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Review: “If on a winter’s night a traveler” – Italo Calvino (RATING:6/10)

28 November, 2007

I read this book over the course of three or four years. I started it four years ago, and slowly worked my way about halfway through, and then forgot about it. I recently picked it up again, and finished it in about a week. I think the reason I couldn’t finish it the first time is also my main problem with this relatively good novel. The book has hardly any continuity. Now, it is the point, some would say, of this novel, that it has no continuity, but regardless of that fact, it did not add to the reading experience. It is a novel of beginnings, 10 in fact, held together loosely with the story of a Reader (told amusingly in the second person) who wants to read one book, there is an error, and he reads another instead, and another, and another, and so on. The books don’t really have anything to do with each other, which annoys the Reader. And the reader. I read this book expecting some grand revelation at the end, tying everything together, and it was there to a degree, but really not enough to be satisfying. It ends happily, which is good, but not satisfactorily. Rather than wanting the main narrative of the Reader to end, I wanted to read more from each of the individual stories (each with its own characteristic style, which is very impressive), just like the Reader.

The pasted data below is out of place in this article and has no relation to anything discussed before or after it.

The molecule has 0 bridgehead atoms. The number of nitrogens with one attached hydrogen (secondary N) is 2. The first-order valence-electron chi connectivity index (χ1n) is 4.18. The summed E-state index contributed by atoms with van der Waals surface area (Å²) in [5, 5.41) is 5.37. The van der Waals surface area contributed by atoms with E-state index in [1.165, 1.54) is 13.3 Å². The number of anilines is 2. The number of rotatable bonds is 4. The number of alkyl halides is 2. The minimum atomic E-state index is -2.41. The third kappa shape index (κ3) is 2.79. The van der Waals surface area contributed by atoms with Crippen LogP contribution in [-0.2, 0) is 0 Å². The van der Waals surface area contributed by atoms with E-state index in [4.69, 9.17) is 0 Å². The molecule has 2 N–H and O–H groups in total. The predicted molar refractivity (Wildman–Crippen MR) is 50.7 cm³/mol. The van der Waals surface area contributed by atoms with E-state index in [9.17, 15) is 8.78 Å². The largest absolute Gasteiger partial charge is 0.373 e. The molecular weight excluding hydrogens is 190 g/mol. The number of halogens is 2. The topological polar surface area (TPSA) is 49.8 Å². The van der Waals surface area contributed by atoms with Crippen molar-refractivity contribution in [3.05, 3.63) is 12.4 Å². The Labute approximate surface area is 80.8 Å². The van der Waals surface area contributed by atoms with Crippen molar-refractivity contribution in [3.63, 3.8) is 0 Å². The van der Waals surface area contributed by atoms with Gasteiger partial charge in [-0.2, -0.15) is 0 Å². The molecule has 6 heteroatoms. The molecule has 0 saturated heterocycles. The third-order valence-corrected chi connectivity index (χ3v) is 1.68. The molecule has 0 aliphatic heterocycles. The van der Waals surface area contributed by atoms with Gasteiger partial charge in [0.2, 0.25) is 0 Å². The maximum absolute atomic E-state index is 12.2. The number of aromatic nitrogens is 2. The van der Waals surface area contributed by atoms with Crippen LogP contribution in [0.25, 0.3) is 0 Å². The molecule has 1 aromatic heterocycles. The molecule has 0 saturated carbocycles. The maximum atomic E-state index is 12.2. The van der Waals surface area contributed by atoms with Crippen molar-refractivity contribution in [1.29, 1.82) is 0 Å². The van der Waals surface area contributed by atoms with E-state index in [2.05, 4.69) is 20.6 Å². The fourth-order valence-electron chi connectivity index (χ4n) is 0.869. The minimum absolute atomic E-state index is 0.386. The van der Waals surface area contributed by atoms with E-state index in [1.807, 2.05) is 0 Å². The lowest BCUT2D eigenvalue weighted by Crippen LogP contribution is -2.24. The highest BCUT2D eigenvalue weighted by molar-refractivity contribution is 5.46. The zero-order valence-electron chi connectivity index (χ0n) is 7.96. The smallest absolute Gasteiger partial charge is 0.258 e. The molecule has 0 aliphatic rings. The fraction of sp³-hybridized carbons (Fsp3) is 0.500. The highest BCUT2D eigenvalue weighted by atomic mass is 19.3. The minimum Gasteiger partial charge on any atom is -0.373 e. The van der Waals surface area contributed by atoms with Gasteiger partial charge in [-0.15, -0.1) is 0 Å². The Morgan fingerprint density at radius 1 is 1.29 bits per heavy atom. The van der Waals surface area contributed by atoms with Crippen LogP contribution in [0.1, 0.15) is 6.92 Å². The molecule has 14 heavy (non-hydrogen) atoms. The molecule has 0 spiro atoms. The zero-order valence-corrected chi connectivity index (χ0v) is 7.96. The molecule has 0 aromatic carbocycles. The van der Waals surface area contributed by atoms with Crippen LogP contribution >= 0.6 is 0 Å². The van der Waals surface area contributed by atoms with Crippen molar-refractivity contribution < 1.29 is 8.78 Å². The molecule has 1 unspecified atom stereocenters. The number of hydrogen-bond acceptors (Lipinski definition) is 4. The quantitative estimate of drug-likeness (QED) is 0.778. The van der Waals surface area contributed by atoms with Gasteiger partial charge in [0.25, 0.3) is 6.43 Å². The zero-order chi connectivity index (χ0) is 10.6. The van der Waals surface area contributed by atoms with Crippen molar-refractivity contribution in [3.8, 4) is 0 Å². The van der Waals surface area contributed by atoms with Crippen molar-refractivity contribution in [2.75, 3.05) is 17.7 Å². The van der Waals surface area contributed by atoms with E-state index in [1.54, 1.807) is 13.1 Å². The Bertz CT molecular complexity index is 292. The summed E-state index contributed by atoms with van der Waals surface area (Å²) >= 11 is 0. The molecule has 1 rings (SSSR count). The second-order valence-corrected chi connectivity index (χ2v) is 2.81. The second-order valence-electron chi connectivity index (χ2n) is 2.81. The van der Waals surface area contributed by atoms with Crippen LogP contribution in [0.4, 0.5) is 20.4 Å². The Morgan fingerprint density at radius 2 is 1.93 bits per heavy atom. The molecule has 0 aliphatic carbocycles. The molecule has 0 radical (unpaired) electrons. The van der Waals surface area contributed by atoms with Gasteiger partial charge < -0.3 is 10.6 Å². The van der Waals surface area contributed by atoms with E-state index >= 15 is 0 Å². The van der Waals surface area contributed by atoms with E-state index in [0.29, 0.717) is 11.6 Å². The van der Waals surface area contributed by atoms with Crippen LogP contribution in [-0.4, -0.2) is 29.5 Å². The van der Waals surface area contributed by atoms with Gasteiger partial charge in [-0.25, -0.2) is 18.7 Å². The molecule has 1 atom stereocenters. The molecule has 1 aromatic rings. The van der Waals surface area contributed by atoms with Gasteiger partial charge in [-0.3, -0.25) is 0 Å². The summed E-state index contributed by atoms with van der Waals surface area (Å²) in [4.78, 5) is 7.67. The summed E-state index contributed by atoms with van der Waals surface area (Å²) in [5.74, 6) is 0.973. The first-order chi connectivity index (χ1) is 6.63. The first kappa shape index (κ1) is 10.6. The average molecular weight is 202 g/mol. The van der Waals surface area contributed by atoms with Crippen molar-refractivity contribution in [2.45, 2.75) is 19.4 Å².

This is a book about reading. Which is nice. Calvino really understands the joys of opening a new book, and leafing through the pages, devouring each word as soon as it shows up. The hero, as I have mentioned, is a typical Reader, who falls in love with another Reader, and they end up married. However, this reading about reading was a little too meta for my tastes.

I have only read one other Italo Calvino book, which I loved. It was “Invisible Cities,” which I actually read for a class, but it became one of my favorite books. Alas, this one did not stand up to measure. Calvino is one for strange, out there novels, and unfortunately his experiment with this one was not a success. However, as you can see from my somewhat favorable rating, a failure for Calvino is still much better than many books I have read. So, I recommend Calvino fully. But read “Invisible Cities,” and leave the “traveler” alone on his winter night.

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One comment

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